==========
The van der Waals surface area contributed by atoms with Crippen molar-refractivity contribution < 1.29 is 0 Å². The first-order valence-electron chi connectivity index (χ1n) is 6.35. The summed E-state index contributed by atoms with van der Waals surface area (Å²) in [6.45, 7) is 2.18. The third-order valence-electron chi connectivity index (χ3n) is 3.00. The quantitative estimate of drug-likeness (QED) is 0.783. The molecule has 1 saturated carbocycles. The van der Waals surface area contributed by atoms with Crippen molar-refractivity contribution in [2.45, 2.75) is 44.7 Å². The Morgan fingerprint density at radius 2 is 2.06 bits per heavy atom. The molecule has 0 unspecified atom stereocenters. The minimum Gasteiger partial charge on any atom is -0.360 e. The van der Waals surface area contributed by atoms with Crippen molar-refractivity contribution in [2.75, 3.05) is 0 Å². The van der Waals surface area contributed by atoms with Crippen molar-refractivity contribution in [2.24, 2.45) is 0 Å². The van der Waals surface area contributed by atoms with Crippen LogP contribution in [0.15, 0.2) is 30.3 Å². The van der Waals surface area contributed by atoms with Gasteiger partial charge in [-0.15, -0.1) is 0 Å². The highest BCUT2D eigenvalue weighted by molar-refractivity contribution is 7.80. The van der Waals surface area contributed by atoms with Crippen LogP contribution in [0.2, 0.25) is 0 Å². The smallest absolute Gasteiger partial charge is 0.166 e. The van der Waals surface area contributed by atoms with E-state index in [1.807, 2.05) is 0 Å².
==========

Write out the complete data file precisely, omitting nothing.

The van der Waals surface area contributed by atoms with Crippen molar-refractivity contribution < 1.29 is 0 Å². The first-order valence-electron chi connectivity index (χ1n) is 6.35. The summed E-state index contributed by atoms with van der Waals surface area (Å²) in [6.45, 7) is 2.18. The third-order valence-electron chi connectivity index (χ3n) is 3.00. The quantitative estimate of drug-likeness (QED) is 0.783. The molecule has 1 saturated carbocycles. The van der Waals surface area contributed by atoms with Crippen molar-refractivity contribution in [2.45, 2.75) is 44.7 Å². The Morgan fingerprint density at radius 2 is 2.06 bits per heavy atom. The molecule has 0 unspecified atom stereocenters. The minimum Gasteiger partial charge on any atom is -0.360 e. The van der Waals surface area contributed by atoms with Crippen molar-refractivity contribution in [2.75, 3.05) is 0 Å². The van der Waals surface area contributed by atoms with Crippen molar-refractivity contribution in [2.24, 2.45) is 0 Å². The van der Waals surface area contributed by atoms with Crippen LogP contribution in [0.15, 0.2) is 30.3 Å². The van der Waals surface area contributed by atoms with Gasteiger partial charge in [-0.15, -0.1) is 0 Å². The highest BCUT2D eigenvalue weighted by molar-refractivity contribution is 7.80. The van der Waals surface area contributed by atoms with Crippen LogP contribution in [0.2, 0.25) is 0 Å². The smallest absolute Gasteiger partial charge is 0.166 e. The van der Waals surface area contributed by atoms with E-state index in [1.807, 2.05) is 0 Å².